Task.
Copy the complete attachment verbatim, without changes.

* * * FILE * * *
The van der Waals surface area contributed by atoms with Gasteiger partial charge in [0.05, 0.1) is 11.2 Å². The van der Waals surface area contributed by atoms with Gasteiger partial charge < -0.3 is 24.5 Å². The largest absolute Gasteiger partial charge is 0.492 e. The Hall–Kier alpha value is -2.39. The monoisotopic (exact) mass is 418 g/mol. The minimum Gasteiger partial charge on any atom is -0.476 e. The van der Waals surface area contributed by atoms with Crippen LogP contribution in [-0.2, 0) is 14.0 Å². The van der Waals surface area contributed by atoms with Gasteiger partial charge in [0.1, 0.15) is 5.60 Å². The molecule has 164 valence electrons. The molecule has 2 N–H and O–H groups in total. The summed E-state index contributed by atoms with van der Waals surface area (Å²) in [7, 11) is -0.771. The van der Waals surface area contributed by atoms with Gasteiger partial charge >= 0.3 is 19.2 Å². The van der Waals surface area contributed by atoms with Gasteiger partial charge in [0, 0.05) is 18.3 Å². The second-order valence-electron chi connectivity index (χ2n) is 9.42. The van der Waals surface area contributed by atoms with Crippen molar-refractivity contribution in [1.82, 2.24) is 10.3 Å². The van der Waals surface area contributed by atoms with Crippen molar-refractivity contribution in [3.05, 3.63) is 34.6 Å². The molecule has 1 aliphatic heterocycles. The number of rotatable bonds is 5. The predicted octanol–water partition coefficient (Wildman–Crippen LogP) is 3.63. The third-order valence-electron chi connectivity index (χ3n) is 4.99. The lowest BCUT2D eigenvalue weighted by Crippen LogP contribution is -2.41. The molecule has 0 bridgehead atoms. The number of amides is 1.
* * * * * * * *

The van der Waals surface area contributed by atoms with Gasteiger partial charge in [0.05, 0.1) is 11.2 Å². The van der Waals surface area contributed by atoms with Gasteiger partial charge < -0.3 is 24.5 Å². The largest absolute Gasteiger partial charge is 0.492 e. The Hall–Kier alpha value is -2.39. The monoisotopic (exact) mass is 418 g/mol. The minimum Gasteiger partial charge on any atom is -0.476 e. The van der Waals surface area contributed by atoms with Crippen LogP contribution in [-0.2, 0) is 14.0 Å². The van der Waals surface area contributed by atoms with Gasteiger partial charge in [0.1, 0.15) is 5.60 Å². The molecule has 164 valence electrons. The molecule has 2 N–H and O–H groups in total. The summed E-state index contributed by atoms with van der Waals surface area (Å²) in [7, 11) is -0.771. The van der Waals surface area contributed by atoms with Gasteiger partial charge >= 0.3 is 19.2 Å². The van der Waals surface area contributed by atoms with Gasteiger partial charge in [0, 0.05) is 18.3 Å². The second-order valence-electron chi connectivity index (χ2n) is 9.42. The van der Waals surface area contributed by atoms with Crippen molar-refractivity contribution in [1.82, 2.24) is 10.3 Å². The van der Waals surface area contributed by atoms with Crippen molar-refractivity contribution in [3.05, 3.63) is 34.6 Å². The molecule has 1 aliphatic heterocycles. The number of rotatable bonds is 5. The predicted octanol–water partition coefficient (Wildman–Crippen LogP) is 3.63. The third-order valence-electron chi connectivity index (χ3n) is 4.99. The lowest BCUT2D eigenvalue weighted by Crippen LogP contribution is -2.41. The molecule has 0 bridgehead atoms. The number of amides is 1.